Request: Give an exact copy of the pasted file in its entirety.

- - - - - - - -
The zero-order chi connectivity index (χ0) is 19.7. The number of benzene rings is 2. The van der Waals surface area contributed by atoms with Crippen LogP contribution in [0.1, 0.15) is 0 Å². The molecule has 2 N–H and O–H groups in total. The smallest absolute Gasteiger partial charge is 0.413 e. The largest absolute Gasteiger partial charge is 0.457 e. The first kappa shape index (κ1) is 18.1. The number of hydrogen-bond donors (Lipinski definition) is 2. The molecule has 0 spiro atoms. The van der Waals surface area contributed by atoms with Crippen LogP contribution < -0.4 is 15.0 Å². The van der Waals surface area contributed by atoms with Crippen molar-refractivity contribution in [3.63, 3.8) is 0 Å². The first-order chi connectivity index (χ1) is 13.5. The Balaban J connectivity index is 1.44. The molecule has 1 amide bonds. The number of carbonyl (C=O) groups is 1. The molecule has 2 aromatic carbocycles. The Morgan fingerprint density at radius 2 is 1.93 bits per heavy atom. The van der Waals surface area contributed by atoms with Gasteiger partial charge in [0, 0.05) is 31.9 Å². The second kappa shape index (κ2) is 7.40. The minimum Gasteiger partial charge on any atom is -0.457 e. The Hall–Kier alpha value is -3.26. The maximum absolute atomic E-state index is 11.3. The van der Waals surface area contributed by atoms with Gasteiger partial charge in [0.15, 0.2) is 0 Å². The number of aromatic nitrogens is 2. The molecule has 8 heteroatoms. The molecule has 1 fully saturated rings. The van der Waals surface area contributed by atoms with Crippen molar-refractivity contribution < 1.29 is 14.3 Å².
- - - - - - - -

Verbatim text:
The zero-order chi connectivity index (χ0) is 19.7. The number of benzene rings is 2. The van der Waals surface area contributed by atoms with Crippen LogP contribution in [0.1, 0.15) is 0 Å². The molecule has 2 N–H and O–H groups in total. The smallest absolute Gasteiger partial charge is 0.413 e. The largest absolute Gasteiger partial charge is 0.457 e. The first kappa shape index (κ1) is 18.1. The number of hydrogen-bond donors (Lipinski definition) is 2. The molecule has 0 spiro atoms. The van der Waals surface area contributed by atoms with Crippen LogP contribution < -0.4 is 15.0 Å². The van der Waals surface area contributed by atoms with Crippen molar-refractivity contribution in [3.63, 3.8) is 0 Å². The first-order chi connectivity index (χ1) is 13.5. The Balaban J connectivity index is 1.44. The molecule has 1 amide bonds. The number of carbonyl (C=O) groups is 1. The molecule has 2 aromatic carbocycles. The Morgan fingerprint density at radius 2 is 1.93 bits per heavy atom. The van der Waals surface area contributed by atoms with Gasteiger partial charge in [0, 0.05) is 31.9 Å². The second kappa shape index (κ2) is 7.40. The minimum Gasteiger partial charge on any atom is -0.457 e. The Hall–Kier alpha value is -3.26. The maximum absolute atomic E-state index is 11.3. The van der Waals surface area contributed by atoms with Gasteiger partial charge in [0.15, 0.2) is 0 Å². The number of aromatic nitrogens is 2. The molecule has 8 heteroatoms. The molecule has 1 fully saturated rings. The van der Waals surface area contributed by atoms with Crippen molar-refractivity contribution < 1.29 is 14.3 Å².